It's easy to forget, amid Capitol Hill's partisan din, about the capital city's rich literary heritage.
Then the PEN/Faulkner awards pop up, once a year, reminding all around that Washington, D.C., has a strong artistic culture that has nothing to do with fiery press releases and mind-numbing think tank studies. It can be the setting for what one awards judge described as the beginning of our "unsecret time," and it can be where authors from such small press endeavors as Cinco Puntos Press and Coffee House Press explore the American experience, whether that be through war, the flooding of New Orleans or living on the border.
The PEN/Faulkner Foundation board is populated by local authors incuding George Pelecanos, Azar Nafisi and Deborah Tannen, and the foundation provides its Reading Series in the capital region that features such luminaries as Jeffrey Eugenides, Terry McMillan and Robert Stone.
On May 4, the PEN/Faulkner Foundation honored its 2013 Fiction Award finalists and winner, using the Folger Shakespeare Library to showcase the talents of Amelia Gray, Laird Hunt, T. Geronimo Johnson, Thomas Mallon and Benjamin Alire Sáenz.
The awards ceremony, emceed this year by NPR's Jacki Lyden, provided a little glitz to a part of Capitol Hill (201 East Capitol St. SE) that can be otherwise sleepy on the weekends. The literary pedigree of the event didn't leave out politics entirely, as evidenced from the content of the fiction, as well as some of the statements of the award's judges.
A.J. Verdelle, who introduced Mallon and his reading from his novel "Watergate," provided the following in her program biography: "A daughter and descendant of Washington, D.C. freemen, Verdelle awaits a vote in Congress." For anyone listening in the Capitol campus two blocks down the street, the message is simple: There might be little discussion of the D.C. franchise in Congress these days, but that doesn't mean others are forgetting.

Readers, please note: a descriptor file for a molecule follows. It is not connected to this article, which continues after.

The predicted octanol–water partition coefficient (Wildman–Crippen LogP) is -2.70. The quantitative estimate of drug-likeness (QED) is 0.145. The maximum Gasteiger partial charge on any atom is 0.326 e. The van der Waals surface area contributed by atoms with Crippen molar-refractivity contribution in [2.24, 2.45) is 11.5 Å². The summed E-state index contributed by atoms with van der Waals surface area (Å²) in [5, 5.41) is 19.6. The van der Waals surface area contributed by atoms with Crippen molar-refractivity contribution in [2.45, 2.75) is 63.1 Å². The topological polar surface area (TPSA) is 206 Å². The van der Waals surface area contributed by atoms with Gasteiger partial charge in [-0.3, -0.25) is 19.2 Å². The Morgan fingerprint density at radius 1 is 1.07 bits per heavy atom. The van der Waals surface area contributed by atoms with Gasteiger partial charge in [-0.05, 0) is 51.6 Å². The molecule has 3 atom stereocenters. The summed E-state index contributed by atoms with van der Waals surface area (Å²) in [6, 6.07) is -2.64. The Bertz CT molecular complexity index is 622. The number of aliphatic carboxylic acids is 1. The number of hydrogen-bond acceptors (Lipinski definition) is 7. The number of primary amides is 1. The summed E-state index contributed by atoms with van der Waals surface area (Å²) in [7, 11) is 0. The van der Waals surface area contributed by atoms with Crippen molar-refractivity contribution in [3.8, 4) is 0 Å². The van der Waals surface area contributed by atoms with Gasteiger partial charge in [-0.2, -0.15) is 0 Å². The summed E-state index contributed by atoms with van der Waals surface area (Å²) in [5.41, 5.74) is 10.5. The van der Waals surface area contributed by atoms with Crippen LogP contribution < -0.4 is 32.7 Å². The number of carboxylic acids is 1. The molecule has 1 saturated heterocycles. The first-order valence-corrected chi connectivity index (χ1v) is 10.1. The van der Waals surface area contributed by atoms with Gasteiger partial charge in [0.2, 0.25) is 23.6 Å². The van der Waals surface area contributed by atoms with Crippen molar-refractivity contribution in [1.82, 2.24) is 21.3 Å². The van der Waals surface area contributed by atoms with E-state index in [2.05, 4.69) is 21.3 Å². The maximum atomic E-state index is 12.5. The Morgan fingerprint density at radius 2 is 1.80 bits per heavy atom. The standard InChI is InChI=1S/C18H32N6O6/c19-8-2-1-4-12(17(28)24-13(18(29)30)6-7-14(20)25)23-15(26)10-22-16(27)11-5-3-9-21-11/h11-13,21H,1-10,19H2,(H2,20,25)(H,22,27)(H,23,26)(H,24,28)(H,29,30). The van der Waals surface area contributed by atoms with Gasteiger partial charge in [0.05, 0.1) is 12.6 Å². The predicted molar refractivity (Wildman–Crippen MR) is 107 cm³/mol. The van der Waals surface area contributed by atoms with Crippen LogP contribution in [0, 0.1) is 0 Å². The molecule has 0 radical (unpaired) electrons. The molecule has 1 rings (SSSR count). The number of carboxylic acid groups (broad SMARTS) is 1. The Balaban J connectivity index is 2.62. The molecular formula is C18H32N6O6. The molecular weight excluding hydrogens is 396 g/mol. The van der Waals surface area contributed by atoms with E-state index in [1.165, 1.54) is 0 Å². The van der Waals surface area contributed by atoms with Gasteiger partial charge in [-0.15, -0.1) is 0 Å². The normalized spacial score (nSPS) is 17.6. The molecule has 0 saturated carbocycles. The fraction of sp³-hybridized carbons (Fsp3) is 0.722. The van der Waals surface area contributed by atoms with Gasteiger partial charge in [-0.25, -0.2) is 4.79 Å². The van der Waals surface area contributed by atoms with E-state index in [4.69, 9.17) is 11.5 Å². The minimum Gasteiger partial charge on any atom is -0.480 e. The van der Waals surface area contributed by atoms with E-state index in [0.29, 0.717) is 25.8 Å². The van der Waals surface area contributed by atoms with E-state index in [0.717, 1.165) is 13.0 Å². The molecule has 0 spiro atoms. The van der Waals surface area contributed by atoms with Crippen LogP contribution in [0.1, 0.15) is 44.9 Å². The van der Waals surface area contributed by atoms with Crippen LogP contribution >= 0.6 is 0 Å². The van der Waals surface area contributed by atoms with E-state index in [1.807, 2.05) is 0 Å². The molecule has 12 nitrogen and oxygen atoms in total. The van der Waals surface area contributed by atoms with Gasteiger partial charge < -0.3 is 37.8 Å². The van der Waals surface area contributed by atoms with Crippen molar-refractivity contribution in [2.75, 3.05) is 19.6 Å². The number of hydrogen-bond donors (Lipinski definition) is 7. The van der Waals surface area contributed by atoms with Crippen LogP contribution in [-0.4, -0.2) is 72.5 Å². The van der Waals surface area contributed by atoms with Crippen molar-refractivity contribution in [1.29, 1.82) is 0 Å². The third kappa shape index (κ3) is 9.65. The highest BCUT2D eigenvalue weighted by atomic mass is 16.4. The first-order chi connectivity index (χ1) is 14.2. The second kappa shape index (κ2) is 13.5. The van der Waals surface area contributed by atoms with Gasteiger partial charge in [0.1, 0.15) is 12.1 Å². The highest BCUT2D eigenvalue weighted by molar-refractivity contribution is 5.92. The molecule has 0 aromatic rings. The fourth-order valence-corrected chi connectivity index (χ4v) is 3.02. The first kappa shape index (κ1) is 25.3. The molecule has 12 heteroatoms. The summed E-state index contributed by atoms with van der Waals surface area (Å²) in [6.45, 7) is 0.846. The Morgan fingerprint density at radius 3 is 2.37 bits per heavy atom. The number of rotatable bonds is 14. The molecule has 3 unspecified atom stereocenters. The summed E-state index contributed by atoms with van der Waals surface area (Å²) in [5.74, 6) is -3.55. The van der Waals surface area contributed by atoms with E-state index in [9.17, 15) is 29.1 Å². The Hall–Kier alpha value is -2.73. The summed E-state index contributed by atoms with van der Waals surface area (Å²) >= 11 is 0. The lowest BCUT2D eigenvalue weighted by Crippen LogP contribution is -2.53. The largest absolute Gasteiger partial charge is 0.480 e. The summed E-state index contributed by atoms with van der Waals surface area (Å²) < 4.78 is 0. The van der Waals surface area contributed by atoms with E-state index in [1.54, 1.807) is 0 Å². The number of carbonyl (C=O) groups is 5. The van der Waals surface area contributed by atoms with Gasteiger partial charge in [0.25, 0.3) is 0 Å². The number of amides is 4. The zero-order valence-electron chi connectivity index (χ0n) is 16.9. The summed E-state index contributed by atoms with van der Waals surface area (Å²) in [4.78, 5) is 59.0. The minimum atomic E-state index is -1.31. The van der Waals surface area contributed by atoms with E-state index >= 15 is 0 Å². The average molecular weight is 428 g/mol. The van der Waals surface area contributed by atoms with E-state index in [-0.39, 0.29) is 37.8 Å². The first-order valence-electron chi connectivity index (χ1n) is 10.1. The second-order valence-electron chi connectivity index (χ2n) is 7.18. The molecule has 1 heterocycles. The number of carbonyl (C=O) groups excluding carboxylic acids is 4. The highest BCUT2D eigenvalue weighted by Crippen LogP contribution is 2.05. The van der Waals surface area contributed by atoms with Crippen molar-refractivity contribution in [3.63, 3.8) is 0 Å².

The works for which the honorees were cited were a diverse lot.
Gray's "Threats" is a hallucinatory novel that traces the fallout of a spouse's suicide on the survivor. Hunt's "Kind One" is a novel set in antebellum Kentucky about a young woman's relationships with her cruel husband and his slaves. Johnson's "Hold It 'Til It Hurts" tells the story of two brothers who are Afghanistan War veterans and one's search for the other amid Hurricane Katrina. Mallon's "Watergate" is an historical novel that re-tells the story of Nixon's downfall primarily through female characters who have seldom had their voices heard. And the winner, Saenz's "Everything Begins and Ends at the Kentucky Club" is a set of linked stories following characters living along the Southwest border and their connections through the Kentucky Club in Juarez, Mexico.
After the awards ceremony, the dinner that followed, which helps raise money for the PEN/Faulkner Foundation's educational endeavors, such as the Writers in Schools program, took place in the library's reading room, amid early Shakespeare folios and hundreds of years of scholarship of his works, contemporary authors and their supporters relaxing amid their cultural ancestors.